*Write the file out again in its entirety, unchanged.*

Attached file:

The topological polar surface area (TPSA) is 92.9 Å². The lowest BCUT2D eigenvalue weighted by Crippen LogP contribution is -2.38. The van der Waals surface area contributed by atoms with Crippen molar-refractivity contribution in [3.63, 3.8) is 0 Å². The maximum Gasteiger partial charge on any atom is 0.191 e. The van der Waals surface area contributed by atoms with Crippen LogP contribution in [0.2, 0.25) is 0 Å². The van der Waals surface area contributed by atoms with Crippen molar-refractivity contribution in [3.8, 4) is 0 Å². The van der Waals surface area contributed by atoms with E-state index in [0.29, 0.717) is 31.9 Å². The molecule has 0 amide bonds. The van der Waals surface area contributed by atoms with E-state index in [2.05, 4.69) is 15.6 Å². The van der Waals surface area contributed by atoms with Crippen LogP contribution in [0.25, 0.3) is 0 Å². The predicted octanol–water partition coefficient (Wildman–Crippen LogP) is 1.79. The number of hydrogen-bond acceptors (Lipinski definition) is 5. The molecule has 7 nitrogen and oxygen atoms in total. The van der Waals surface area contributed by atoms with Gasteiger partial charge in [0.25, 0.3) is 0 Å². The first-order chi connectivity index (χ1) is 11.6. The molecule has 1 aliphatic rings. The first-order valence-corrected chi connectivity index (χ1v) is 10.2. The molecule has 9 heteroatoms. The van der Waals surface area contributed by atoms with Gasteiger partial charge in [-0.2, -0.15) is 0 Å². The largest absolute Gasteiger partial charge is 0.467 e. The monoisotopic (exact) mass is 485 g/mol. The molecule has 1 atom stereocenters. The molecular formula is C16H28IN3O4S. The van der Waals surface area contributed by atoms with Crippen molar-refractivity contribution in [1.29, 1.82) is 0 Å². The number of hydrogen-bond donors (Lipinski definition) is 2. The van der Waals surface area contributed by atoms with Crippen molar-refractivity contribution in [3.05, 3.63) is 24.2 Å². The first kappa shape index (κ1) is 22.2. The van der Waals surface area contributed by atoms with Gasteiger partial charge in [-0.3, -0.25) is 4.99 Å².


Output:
The topological polar surface area (TPSA) is 92.9 Å². The lowest BCUT2D eigenvalue weighted by Crippen LogP contribution is -2.38. The van der Waals surface area contributed by atoms with Crippen molar-refractivity contribution in [3.63, 3.8) is 0 Å². The maximum Gasteiger partial charge on any atom is 0.191 e. The van der Waals surface area contributed by atoms with Crippen LogP contribution in [0.2, 0.25) is 0 Å². The van der Waals surface area contributed by atoms with Crippen molar-refractivity contribution in [3.8, 4) is 0 Å². The van der Waals surface area contributed by atoms with E-state index in [0.29, 0.717) is 31.9 Å². The molecule has 0 amide bonds. The van der Waals surface area contributed by atoms with E-state index in [2.05, 4.69) is 15.6 Å². The van der Waals surface area contributed by atoms with Crippen LogP contribution in [0.25, 0.3) is 0 Å². The predicted octanol–water partition coefficient (Wildman–Crippen LogP) is 1.79. The number of hydrogen-bond acceptors (Lipinski definition) is 5. The molecule has 7 nitrogen and oxygen atoms in total. The van der Waals surface area contributed by atoms with Gasteiger partial charge in [0.25, 0.3) is 0 Å². The first-order chi connectivity index (χ1) is 11.6. The molecule has 1 aliphatic rings. The first-order valence-corrected chi connectivity index (χ1v) is 10.2. The molecule has 9 heteroatoms. The van der Waals surface area contributed by atoms with Gasteiger partial charge in [-0.2, -0.15) is 0 Å². The largest absolute Gasteiger partial charge is 0.467 e. The monoisotopic (exact) mass is 485 g/mol. The molecule has 1 atom stereocenters. The molecular formula is C16H28IN3O4S. The van der Waals surface area contributed by atoms with Crippen molar-refractivity contribution in [1.29, 1.82) is 0 Å². The number of hydrogen-bond donors (Lipinski definition) is 2. The van der Waals surface area contributed by atoms with Crippen molar-refractivity contribution in [3.05, 3.63) is 24.2 Å². The first kappa shape index (κ1) is 22.2. The van der Waals surface area contributed by atoms with Gasteiger partial charge in [-0.3, -0.25) is 4.99 Å².